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You have a lot to keep track of when you run a business. Not only do you have to worry about financial records, but you have to keep accurate employment records as well. Maintaining organised business records is not just a good practice for the overall running of your business, but some legal proceedings also require it. Otherwise, you could face significant penalties for failing to keep accurate and easily retrievable records. The type of business you have and the industry you trade in will likely also affect the kinds of documents you need to keep. This article will explain what business records you need to maintain, the importance of record keeping and how to do so efficiently.

What Record Does My Business Need to Keep?

You need to keep business records for seven years, and they need to be in either English or Māori. As the owner of a business, you can manage business records yourself, or delegate the task to one of your staff. However, it is your responsibility to know what documents you need to keep, and you should make sure you know how to find them. A good rule to follow for determining vital business records is considering what it proves. It is generally a good idea to keep records relating to how you calculate:

  • income tax;
  • GST, if you are eligible; and
  • tax returns.

Records to Keep

You should make sure that you keep easily retrievable records of the following:

Core Records

  • cashbooks;
  • wage books;
  • who you owe money to; and
  • who owes you money.


  • invoices; and
  • all cash and non-cash sales.


  • receipts; and
  • invoices for purchases.

Banking Records

  • deposits;
  • credit card statements;
  • interest statements; and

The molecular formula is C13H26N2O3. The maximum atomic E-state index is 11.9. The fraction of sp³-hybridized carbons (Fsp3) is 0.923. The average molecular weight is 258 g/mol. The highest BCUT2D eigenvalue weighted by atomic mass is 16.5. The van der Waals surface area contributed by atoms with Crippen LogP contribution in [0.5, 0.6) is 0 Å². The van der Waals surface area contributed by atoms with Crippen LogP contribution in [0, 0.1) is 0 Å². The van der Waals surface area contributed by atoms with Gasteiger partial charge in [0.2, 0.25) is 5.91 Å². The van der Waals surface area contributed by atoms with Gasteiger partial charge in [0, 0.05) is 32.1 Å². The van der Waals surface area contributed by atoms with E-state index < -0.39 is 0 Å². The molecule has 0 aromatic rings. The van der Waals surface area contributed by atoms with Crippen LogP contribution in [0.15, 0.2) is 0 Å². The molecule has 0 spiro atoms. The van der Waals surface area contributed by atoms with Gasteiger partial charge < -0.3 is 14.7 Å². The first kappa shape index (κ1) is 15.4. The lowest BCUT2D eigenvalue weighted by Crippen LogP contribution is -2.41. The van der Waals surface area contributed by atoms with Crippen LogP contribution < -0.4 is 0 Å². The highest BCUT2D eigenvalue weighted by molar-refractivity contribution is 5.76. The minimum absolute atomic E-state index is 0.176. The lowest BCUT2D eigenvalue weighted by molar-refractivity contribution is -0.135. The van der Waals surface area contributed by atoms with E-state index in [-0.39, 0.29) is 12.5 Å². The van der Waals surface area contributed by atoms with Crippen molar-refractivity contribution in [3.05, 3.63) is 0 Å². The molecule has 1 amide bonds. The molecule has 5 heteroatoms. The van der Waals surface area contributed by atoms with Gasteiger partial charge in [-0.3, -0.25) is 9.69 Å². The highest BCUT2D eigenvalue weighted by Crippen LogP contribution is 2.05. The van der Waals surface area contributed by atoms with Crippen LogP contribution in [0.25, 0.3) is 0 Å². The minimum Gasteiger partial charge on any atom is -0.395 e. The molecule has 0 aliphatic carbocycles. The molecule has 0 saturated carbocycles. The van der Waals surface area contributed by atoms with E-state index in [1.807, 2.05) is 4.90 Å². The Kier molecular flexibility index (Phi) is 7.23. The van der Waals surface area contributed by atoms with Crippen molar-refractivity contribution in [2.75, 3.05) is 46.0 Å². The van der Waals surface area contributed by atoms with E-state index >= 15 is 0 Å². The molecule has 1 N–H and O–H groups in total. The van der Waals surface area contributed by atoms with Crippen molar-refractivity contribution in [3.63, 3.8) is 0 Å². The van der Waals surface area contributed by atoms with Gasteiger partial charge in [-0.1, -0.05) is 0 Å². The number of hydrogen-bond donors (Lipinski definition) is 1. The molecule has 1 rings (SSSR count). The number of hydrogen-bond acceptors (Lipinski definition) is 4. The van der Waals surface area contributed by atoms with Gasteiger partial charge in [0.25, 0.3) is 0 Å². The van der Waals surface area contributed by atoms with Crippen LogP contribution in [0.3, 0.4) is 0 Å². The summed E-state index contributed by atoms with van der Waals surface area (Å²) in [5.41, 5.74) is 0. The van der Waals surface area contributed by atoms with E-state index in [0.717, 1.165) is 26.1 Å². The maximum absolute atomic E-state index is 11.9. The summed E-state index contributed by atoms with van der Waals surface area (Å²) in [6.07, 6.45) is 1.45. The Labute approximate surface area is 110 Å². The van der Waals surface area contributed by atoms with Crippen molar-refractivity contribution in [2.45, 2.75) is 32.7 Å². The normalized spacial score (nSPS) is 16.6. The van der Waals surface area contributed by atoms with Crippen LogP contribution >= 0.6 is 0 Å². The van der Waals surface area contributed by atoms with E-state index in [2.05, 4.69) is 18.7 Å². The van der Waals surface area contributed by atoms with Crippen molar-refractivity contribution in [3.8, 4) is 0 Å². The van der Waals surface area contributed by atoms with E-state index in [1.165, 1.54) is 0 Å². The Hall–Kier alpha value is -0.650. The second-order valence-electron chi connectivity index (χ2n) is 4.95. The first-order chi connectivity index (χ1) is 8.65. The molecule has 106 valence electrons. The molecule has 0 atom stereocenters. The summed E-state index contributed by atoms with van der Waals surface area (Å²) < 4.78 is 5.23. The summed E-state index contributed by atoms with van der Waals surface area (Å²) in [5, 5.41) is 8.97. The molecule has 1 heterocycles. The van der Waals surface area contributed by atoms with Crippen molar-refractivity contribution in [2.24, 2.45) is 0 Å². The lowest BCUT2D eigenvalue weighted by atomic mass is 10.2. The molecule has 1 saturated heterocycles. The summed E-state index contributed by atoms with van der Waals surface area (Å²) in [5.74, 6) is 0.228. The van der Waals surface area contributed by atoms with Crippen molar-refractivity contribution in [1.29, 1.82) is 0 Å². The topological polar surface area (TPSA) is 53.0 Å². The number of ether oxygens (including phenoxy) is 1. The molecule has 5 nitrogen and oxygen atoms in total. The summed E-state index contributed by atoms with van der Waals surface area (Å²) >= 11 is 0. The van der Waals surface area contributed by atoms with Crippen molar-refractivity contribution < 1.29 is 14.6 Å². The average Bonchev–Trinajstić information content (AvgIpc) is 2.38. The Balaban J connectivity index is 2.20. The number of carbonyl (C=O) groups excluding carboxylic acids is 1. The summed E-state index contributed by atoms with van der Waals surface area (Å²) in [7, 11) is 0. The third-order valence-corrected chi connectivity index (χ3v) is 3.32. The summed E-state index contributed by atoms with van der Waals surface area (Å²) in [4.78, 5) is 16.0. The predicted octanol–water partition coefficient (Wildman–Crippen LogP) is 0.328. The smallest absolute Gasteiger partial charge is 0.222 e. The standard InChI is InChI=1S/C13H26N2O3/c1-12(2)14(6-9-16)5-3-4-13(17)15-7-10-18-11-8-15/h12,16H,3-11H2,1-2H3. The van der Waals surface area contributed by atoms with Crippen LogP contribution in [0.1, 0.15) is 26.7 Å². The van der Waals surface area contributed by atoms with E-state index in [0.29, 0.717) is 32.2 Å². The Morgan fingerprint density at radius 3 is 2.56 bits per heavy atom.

• loan details

Financial Accounts

  • balance sheets; and
  • final profit and loss statements.


Showing calculations for:

  • tax returns;
  • home office expense claims; and
  • vehicle logbooks.

Legal Documents

  • sale and purchase agreements;
  • lease agreements; and
  • intellectual property documentation.

Asset Register

  • depreciation schedule; and
  • calculations.

You should also keep an up to date list of your assets and liabilities, as well as dividend statements. If you are an employer, you need to keep current records of your employees’ wage records and leave information. You may also need to keep other kinds of documentation specific to your business, like till records if your business runs a till. If your business is a company, you will need to keep accurate company records.

Tip: If you work from a home office, you can claim some of your utilities as business expenses in your tax returns. So, it is a good idea to keep accurate records of home expenses where applicable.

Why Is It Important to Keep Good Records?

Good record keeping can ensure that your business is running smoothly, and keeps your affairs organised. You can avoid some legal penalties if you keep your records accurate and easily understandable. Consequently, good record keeping makes your job easier when it comes time to work out your expenses and tax returns.